introjection

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introjection

 [in″tro-jek´shun]
an unconscious defense mechanism considered immature, in which loved or hated external objects are absorbed into the self as a means of diminishing anxiety by reducing the fear of loss (in the case of a loved object) or by internalizing the aggressive characteristic and putting it under control (in the case of a hated object).
Miller-Keane Encyclopedia and Dictionary of Medicine, Nursing, and Allied Health, Seventh Edition. © 2003 by Saunders, an imprint of Elsevier, Inc. All rights reserved.

in·tro·jec·tion

(in'trō-jek'shŭn),
A psychological defense mechanism involving appropriation of an external happening and its assimilation by the personality, making it a part of the self.
[intro- + L. jacto, to throw]
Farlex Partner Medical Dictionary © Farlex 2012

introjection

(ĭn′trə-jĕk′shən)
n.
An unconscious defense mechanism in which one incorporates characteristics of another person or object into one's own psyche.

in′tro·ject′ v.
The American Heritage® Medical Dictionary Copyright © 2007, 2004 by Houghton Mifflin Company. Published by Houghton Mifflin Company. All rights reserved.

in·tro·jec·tion

(in'trō-jek'shŭn)
A psychological defense mechanism involving appropriation of an external happening and its assimilation by the personality, making it a part of the self.
[intro- + L. jacto, to throw]
Medical Dictionary for the Health Professions and Nursing © Farlex 2012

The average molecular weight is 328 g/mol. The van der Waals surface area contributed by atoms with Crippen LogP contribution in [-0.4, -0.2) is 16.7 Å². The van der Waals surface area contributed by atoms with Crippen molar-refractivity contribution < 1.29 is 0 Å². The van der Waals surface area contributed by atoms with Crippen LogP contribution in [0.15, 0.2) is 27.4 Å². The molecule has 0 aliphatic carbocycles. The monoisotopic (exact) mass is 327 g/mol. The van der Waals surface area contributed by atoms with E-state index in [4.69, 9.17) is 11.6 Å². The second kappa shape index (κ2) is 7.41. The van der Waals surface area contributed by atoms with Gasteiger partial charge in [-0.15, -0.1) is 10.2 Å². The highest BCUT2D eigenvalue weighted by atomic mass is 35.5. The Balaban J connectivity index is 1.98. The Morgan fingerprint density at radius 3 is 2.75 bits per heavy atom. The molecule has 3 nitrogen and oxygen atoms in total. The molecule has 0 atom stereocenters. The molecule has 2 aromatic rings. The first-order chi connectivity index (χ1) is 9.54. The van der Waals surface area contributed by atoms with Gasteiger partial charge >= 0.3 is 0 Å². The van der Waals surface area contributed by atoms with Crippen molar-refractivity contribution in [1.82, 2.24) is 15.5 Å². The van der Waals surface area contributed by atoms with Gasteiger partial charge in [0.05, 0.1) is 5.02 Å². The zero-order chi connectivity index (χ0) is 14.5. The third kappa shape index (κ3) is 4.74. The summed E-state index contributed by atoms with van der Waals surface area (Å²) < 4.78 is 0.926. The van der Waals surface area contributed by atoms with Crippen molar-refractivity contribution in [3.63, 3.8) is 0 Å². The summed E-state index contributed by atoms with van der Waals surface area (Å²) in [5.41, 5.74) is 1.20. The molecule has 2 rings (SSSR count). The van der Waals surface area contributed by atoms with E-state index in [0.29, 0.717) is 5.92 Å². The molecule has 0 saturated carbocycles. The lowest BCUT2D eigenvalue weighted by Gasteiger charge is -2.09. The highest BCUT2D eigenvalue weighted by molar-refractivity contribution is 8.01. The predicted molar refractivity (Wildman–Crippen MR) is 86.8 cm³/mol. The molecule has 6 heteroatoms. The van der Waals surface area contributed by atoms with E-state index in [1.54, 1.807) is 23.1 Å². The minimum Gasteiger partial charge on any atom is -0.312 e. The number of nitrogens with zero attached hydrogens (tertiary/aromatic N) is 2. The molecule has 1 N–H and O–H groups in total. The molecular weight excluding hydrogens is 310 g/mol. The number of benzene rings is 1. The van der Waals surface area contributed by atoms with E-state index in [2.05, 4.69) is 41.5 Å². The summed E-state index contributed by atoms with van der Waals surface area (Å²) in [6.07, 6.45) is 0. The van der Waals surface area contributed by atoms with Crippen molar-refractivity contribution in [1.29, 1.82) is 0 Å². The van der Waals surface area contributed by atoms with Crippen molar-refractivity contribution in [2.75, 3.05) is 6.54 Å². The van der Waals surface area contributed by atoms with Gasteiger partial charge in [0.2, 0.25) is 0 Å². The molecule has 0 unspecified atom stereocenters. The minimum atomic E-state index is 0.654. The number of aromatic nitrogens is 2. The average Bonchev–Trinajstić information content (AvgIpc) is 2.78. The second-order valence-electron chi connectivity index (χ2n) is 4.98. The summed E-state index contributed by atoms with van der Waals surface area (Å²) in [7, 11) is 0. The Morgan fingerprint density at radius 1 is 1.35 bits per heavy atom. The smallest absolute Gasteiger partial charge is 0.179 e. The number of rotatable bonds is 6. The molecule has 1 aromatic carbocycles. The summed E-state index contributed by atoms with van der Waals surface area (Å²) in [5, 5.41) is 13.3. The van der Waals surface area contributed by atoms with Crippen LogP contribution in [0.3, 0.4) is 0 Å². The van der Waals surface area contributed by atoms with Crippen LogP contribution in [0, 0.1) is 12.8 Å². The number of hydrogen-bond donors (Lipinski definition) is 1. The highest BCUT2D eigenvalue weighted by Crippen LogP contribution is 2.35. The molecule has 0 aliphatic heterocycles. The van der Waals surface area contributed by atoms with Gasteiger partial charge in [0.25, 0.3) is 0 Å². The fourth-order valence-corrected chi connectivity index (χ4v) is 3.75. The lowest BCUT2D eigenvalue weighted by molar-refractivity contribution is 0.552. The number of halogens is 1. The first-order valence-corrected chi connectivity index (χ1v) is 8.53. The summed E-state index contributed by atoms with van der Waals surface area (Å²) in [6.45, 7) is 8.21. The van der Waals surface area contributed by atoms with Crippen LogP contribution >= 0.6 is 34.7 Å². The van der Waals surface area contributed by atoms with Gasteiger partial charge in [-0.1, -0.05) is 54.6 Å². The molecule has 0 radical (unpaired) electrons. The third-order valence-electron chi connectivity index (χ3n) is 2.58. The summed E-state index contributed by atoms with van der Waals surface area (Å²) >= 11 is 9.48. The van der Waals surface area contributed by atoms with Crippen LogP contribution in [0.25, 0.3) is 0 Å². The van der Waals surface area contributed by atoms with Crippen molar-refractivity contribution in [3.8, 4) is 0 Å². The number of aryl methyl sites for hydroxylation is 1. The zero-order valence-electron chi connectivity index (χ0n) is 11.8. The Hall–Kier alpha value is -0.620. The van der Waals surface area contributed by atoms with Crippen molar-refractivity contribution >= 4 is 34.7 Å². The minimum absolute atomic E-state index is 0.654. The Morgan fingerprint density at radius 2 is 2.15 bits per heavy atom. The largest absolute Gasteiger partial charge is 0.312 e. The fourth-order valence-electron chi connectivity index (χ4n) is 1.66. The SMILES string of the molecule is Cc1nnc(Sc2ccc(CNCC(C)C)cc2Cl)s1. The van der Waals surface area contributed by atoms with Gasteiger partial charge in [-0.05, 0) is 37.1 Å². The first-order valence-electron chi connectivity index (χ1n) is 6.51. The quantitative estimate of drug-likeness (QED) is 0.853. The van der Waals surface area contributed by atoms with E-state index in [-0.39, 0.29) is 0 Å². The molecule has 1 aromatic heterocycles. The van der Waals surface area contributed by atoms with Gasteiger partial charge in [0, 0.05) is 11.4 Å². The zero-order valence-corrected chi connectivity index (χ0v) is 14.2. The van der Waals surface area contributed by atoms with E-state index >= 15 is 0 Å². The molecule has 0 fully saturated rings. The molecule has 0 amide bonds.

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The scale uses the following stem: "I take part in PE..." and comprises 19 items which measure students amotivation (4 items; e.g., "But I really don't know why"), external regulation (3 items; e.g., "So that the teacher won't yell at me"), introjected regulation (4 items; e.g., "Because it would bother me if I didn't"), identified regulation (4 items; e.g., "Because it is important to me to try in PE") and intrinsic regulation (4 items; e.g., "Because PE is fun").
Differences were found in introjected regulation and years climbing F(2, 89) = 6.72, p = .002, [eta]2 = .013.
It is based on self-reported reasons for engaging in school-related behaviors and contains four subscales that reflect the SDT continuum from extrinsically motivated to intrinsically motivated behaviors and the four corresponding regulatory styles: three forms of extrinsic motivation (external, introjected, and identified regulation) as well as intrinsic motivation (intrinsic regulation).
The questionnaire is composed of five factors (four items for each factor): intrinsic motivation (e.g., "because PE is fun"), regulation identified (e.g., "because it is important for me to do well in PE"), introjected regulation (e.g., "because I feel bad about myself if I did not"), external regulation (e.g., "because I will have problems if I do not") and amotivation (e.g., "but I really don't know why").
Post hoc pairwise comparison analysis showed that obese-III participants had significantly higher scores on external regulation (p <0.05), introjected regulation (p <0.001) and identified regulation (p <0.05) compared to their underweight peers.
Other authors [34] have also supported the positive relationship between work engagement and intrinsic regulation as well as between work engagement and identified regulation, and introjected regulation.
Each activity has four items that correspond to the CDMAS subscales Intrinsic Motivation, Identified Regulation, Introjected Regulation, and External Regulation.
Internal reliability analyses of the CRIS produced Cronbach Alphas of .81 and .93 for introjected and identified regulation, respectively.
Three subscales measure extrinsic motivation: Extrinsic Motivation External Regulation (EMER), Extrinsic Motivation Introjected Regulation (EMIN), and Extrinsic Motivation Identified Regulation (EMID).
Extrinsic motivation can be divided into four particular regulations that diversify in their level of self-determination: external, introjected, identified and integrated.